Running to God-tunes

One of the foundations of our team is prayer and worship, so it’s no surprise that we’ve been deeply impacted and encouraged  as individuals and as a community of ‘creative-types’ through music.  Whether it’s on a sunrise beach run or an early morning airport run, music has always been a vehicle for transporting me to a higher place and beckoning me to commune with my Maker.

My iPod playlists are stocked with artists who have repeatedly ushered me into God’s presence over the years….U2, the Violet Burning, Hillsong United,  Delirious, Luke Parker, John Mark McMillan, & Josh Garrels, to name a few…some of them household names and some not, but all among my favourite ‘running’ companions, often shuffled into a mysteriously meaningful order.  Jonathan Martin refers to these “Holy Spirit shuffle” experiences in his brilliant new book Prototype, where Beautiful Day by U2 came up in one of those perfect moments.  Of U2, Martin remarks they have “always spoken the  language of my spirit – and thankfully our communicative God is conversant in all my dialects”.

It doesn’t matter how heavily my backpack is weighed down with the cares of life, the burdens of living out this mission calling, or any of the zillion things that attempt to steal my joy… I can’t begin to count how many times I’ve been ambushed by the Spirit when a song finds its perfect moment to appear, a conduit for communicating with God.  As Martin says, in these moments I’m not just…

…hearing U2 play a rock song, I’m hearing an ancient song, I’m hearing the music of God’s love in the same way I believe David heard it in the field as a boy.  It’s the wonder that calls me back to who I really am, that calls me forward to who I am meant to become.  That’s what music does; that’s what wonder does.  God uses these things to remind us who we really are.”

It’s no secret that one of my passions is unearthing new tunes, albums, and artists and sharing these offerings.  For me, new discoveries are like trail signs marking key life events, (places), seasons, mountains & valleys–often surfacing exactly when revelation, direction and inspiration are most needed.

New Zealand, November, 2009

We were nearing the end of an epic two month mission mobilisation tour–almost 90 presentations from Bluff to Kaitaia.  A new season was on the horizon, and we knew that the Spirit of God was “hovering over the surface of the waters”, but all was still “formless”.   Questions like ‘where, and what is home?’ were at the forefront for me (two months on the road can do that to you).  I was sitting in my bro Jay’s car driving down an Auckland motorway when he popped in a disc containing a few demo tracks from an upcoming album he and his bandmates at the Edge Kingsland church were about to release.  The Spirit crashed over us like a monster wave as we surfed through the first offerings from an album which has become a go-to for myself and our community.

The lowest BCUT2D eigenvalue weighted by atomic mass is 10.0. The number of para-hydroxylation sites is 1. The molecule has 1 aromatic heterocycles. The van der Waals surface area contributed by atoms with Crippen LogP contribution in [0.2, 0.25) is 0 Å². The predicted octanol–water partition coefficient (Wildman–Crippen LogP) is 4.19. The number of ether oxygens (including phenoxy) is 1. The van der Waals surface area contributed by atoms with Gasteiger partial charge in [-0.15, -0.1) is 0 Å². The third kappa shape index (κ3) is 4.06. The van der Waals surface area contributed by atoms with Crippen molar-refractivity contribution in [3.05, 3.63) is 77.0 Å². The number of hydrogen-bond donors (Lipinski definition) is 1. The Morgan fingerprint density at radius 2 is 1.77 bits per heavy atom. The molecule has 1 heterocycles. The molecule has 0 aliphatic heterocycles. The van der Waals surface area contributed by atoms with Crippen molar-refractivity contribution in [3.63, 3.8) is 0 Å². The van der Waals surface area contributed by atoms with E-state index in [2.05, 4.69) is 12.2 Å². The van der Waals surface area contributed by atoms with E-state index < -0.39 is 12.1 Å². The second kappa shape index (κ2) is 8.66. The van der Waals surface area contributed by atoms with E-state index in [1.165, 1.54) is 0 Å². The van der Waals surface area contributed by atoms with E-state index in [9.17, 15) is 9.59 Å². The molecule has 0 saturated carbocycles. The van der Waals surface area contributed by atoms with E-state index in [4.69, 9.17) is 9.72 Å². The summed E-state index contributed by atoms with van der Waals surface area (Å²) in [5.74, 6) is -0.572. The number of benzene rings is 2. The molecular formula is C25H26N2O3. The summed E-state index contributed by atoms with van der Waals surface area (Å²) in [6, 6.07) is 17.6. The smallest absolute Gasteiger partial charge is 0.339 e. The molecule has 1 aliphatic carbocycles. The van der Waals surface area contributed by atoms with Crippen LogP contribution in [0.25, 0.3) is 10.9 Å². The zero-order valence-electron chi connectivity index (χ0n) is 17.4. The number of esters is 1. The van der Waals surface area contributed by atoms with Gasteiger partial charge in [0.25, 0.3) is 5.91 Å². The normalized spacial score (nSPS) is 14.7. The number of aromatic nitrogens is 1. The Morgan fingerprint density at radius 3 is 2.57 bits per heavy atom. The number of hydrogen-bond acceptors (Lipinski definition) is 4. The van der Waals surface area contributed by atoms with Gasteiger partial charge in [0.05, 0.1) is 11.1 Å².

That album,  Edge | Vol 1: Here’s My Home  released in early 2010, was one of the freshest sounding worship albums of the year–and continues to be.  It’s a 60+ minute gem that flows seamlessly, taking listeners on a deep musical journey.  It’s made up of moments of grit and desperation counterbalanced with moments to catch your breath and enjoy the view.  The album weaves familiar refrains, which continue to be anthems of hope, faith, and love.

We’re currently in another season of transition, coming off running our Media2Go documentary training course in Thailand.  During the early part 2013, the challenges associated with relocating this travelling circus to Chiang Mai (including 7 adults and 11 children under 3) seemed almost insurmountable.  But it’s as if God considered us when Edge | Vol 2: Due North appeared with a fresh refrain for the season: ”Awake my soul I do believe, faith my able guide to be.  Hope be made alive in me, Christ be my awakening”.

Vol. 2 follows in the footsteps of its predecessor, with new themes to be explored on this journey within God’s Big Story.  I love the album notes (quoted here):

Where we come from, our history lies in stories, that great oral tradition, passed from one generation to another.  These stories stack up like stones on an altar. Some of these altars bloodstained things, some of them tributes to a great victory. Some of them like cracked signposts to the prodigal. And some of them are Psalms. Journeys tied up in stanzas, travelling verses from despair to hope, doubt to faith. The song of Miriam on the other side. Where we come from, our stories make their way to our songs. We could call them worship music, but they’re so much more. They are our triumphs, our wounds, our hallelujahs, our pillars of smoke and fire.”

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